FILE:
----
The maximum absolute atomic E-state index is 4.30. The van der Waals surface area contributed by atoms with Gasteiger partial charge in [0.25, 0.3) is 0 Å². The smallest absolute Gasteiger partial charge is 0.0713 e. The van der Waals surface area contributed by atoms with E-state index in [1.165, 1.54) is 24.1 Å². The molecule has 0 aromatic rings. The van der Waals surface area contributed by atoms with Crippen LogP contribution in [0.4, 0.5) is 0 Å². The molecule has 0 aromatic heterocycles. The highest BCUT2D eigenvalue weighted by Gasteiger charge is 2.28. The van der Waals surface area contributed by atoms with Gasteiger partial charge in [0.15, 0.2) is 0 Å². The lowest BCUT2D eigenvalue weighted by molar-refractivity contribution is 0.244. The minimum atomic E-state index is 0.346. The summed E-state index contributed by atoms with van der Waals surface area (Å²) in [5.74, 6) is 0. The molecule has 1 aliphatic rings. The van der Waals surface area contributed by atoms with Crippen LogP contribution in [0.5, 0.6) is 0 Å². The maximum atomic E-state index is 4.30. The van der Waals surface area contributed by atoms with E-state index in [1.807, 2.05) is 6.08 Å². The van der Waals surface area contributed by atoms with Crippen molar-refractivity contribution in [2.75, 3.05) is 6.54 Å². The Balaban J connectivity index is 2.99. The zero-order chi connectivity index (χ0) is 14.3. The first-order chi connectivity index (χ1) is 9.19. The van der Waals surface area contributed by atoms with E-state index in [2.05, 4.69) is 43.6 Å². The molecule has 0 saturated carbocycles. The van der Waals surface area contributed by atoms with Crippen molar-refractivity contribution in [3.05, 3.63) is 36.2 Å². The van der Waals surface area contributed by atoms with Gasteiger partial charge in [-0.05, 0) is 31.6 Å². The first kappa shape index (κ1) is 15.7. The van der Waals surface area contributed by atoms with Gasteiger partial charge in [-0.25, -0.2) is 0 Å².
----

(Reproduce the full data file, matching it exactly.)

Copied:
The maximum absolute atomic E-state index is 4.30. The van der Waals surface area contributed by atoms with Gasteiger partial charge in [0.25, 0.3) is 0 Å². The smallest absolute Gasteiger partial charge is 0.0713 e. The van der Waals surface area contributed by atoms with E-state index in [1.165, 1.54) is 24.1 Å². The molecule has 0 aromatic rings. The van der Waals surface area contributed by atoms with Crippen LogP contribution in [0.4, 0.5) is 0 Å². The molecule has 0 aromatic heterocycles. The highest BCUT2D eigenvalue weighted by Gasteiger charge is 2.28. The van der Waals surface area contributed by atoms with Gasteiger partial charge in [0.15, 0.2) is 0 Å². The lowest BCUT2D eigenvalue weighted by molar-refractivity contribution is 0.244. The minimum atomic E-state index is 0.346. The summed E-state index contributed by atoms with van der Waals surface area (Å²) in [5.74, 6) is 0. The molecule has 1 aliphatic rings. The van der Waals surface area contributed by atoms with Crippen LogP contribution in [0.5, 0.6) is 0 Å². The maximum atomic E-state index is 4.30. The van der Waals surface area contributed by atoms with E-state index in [1.807, 2.05) is 6.08 Å². The van der Waals surface area contributed by atoms with Crippen molar-refractivity contribution in [2.75, 3.05) is 6.54 Å². The Balaban J connectivity index is 2.99. The zero-order chi connectivity index (χ0) is 14.3. The first-order chi connectivity index (χ1) is 9.19. The van der Waals surface area contributed by atoms with E-state index in [2.05, 4.69) is 43.6 Å². The molecule has 0 saturated carbocycles. The van der Waals surface area contributed by atoms with Crippen molar-refractivity contribution in [3.05, 3.63) is 36.2 Å². The van der Waals surface area contributed by atoms with Gasteiger partial charge in [-0.05, 0) is 31.6 Å². The first kappa shape index (κ1) is 15.7. The van der Waals surface area contributed by atoms with Gasteiger partial charge in [-0.25, -0.2) is 0 Å².